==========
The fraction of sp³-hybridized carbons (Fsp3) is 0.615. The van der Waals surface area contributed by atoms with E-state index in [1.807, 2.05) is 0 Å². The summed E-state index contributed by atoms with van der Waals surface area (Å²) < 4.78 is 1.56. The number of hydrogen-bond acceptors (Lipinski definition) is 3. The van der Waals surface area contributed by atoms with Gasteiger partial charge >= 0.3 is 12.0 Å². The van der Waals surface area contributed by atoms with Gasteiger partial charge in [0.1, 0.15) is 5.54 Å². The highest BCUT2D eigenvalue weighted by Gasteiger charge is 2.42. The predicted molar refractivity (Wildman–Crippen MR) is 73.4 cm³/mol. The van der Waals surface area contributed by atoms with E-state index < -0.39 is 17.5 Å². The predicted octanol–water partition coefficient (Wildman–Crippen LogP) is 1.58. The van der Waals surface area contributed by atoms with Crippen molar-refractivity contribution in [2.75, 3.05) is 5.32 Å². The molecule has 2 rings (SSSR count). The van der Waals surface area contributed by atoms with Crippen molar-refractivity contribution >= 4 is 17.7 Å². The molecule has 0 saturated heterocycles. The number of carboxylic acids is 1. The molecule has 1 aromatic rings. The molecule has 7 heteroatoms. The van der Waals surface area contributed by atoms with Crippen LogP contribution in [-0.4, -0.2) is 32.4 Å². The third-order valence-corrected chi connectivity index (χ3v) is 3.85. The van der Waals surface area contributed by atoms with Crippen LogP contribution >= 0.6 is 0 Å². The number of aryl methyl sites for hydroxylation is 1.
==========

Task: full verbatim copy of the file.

The fraction of sp³-hybridized carbons (Fsp3) is 0.615. The van der Waals surface area contributed by atoms with E-state index in [1.807, 2.05) is 0 Å². The summed E-state index contributed by atoms with van der Waals surface area (Å²) < 4.78 is 1.56. The number of hydrogen-bond acceptors (Lipinski definition) is 3. The van der Waals surface area contributed by atoms with Gasteiger partial charge >= 0.3 is 12.0 Å². The van der Waals surface area contributed by atoms with Gasteiger partial charge in [0.1, 0.15) is 5.54 Å². The highest BCUT2D eigenvalue weighted by Gasteiger charge is 2.42. The predicted molar refractivity (Wildman–Crippen MR) is 73.4 cm³/mol. The van der Waals surface area contributed by atoms with E-state index < -0.39 is 17.5 Å². The predicted octanol–water partition coefficient (Wildman–Crippen LogP) is 1.58. The van der Waals surface area contributed by atoms with Crippen molar-refractivity contribution in [2.75, 3.05) is 5.32 Å². The molecule has 2 rings (SSSR count). The van der Waals surface area contributed by atoms with Crippen molar-refractivity contribution >= 4 is 17.7 Å². The molecule has 0 saturated heterocycles. The number of carboxylic acids is 1. The molecule has 1 aromatic rings. The molecule has 7 heteroatoms. The van der Waals surface area contributed by atoms with Crippen LogP contribution in [-0.4, -0.2) is 32.4 Å². The third-order valence-corrected chi connectivity index (χ3v) is 3.85. The van der Waals surface area contributed by atoms with Crippen LogP contribution >= 0.6 is 0 Å². The number of aryl methyl sites for hydroxylation is 1.